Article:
Schmidt, Sethi & Akmajian Blog

Civil Procedure: Statute of Limitations—Cross-jurisdictional EquitableTolling

Posted by Ted A. Schmidt | Jul 06, 2015 | 0 Comments

Rader v. Greenberg Traurig, 715 Ariz. Adv. Rep. 26 (App. Div. I, June 23, 2015) (J. Thuma)

ARIZONA DOES NOT RECOGNIZE EQUITABLE TOLLING OF AN ACTION WHERE PLAINTIFF OPTS OUT OF CLASS ACTION FILED IN ANOTHER JURISDICTION

A class action was brought in Arizona Federal District Court against defendant law firm alleging securities fraud in the preparation and distribution of an offering memorandum. Plaintiff opted out of the class after a settlement with the defendant had been approved by the federal court and then filed this action in state court. The trial court granted defendant's motion to dismiss based upon the running of the statute of limitations.  The Arizona Court of Appeals affirmed.

The central issue here was whether or not the time for filing this state court action was tolled by the cross-jurisdictional class action.  The court of appeals found that in those cases where such tolling had been allowed there was no equitable tolling statute in the jurisdiction.  There is no federal equitable tolling statute.  However, in Arizona there is an equitable tolling statute-- A.R.S. §12-504-- which allows for cross—jurisdictional tolling (See Templer v. Zele, 166 Ariz. 390, 391, 803 P.2d 111, 112 (App. 1990) but does not delineate “opting out of a class action” as a grounds for such tolling.  The court found that the plaintiff failed to articulate any reasonable justification for expanding equitable tolling beyond what the state legislature provided for in the A.R.S. §12-504 and thus declined to do so.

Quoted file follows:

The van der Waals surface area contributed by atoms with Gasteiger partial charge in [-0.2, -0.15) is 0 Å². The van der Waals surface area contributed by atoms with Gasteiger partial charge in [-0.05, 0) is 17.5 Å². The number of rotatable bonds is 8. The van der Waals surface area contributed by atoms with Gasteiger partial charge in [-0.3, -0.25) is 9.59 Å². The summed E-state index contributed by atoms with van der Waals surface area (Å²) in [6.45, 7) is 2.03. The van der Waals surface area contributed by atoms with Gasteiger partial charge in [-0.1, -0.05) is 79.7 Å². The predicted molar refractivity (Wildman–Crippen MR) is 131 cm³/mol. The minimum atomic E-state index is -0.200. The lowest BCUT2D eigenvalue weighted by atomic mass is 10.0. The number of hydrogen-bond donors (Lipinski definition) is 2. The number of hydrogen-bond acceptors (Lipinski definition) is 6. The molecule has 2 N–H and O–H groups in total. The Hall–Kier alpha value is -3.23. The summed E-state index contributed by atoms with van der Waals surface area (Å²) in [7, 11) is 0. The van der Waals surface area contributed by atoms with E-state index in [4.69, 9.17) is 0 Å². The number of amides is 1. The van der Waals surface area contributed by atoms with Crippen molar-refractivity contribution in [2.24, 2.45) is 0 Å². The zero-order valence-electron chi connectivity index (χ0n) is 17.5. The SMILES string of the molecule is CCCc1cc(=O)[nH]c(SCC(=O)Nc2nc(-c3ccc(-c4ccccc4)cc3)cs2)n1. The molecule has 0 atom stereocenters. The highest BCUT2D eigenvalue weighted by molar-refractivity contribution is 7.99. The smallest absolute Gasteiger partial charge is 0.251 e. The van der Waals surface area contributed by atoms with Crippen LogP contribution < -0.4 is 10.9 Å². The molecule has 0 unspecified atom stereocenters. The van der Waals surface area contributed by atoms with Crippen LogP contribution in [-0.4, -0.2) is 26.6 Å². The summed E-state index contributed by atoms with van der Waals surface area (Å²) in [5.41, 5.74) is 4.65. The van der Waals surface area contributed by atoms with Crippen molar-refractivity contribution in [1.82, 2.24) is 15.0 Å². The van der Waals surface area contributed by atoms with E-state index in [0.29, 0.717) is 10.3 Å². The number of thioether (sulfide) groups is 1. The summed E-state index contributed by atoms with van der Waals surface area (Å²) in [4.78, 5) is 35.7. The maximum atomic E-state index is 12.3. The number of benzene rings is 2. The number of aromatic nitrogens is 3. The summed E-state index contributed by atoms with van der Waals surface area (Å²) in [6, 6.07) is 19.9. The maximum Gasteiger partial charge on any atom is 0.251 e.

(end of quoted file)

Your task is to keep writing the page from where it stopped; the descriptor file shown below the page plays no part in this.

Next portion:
About the Author

Ted A. Schmidt

Ted's early career as a trial attorney began on the other side of the fence, in the offices of a major insurance defense firm. It was there that Ted acquired the experience, the skills and the special insight into defense strategy that have served him so well in the field of personal injury law. Notable among his successful verdicts was the landmark Sparks vs. Republic National Life Insurance Company case, a $4.5 million award to Ted's client. To this day, it is the defining case for insurance bad faith, and yet it is only one of several other multi-million dollar jury judgments won by Ted during his career. He is certified by the State Bar of Arizona as a specialist in "wrongful death and bodily injury litigation".

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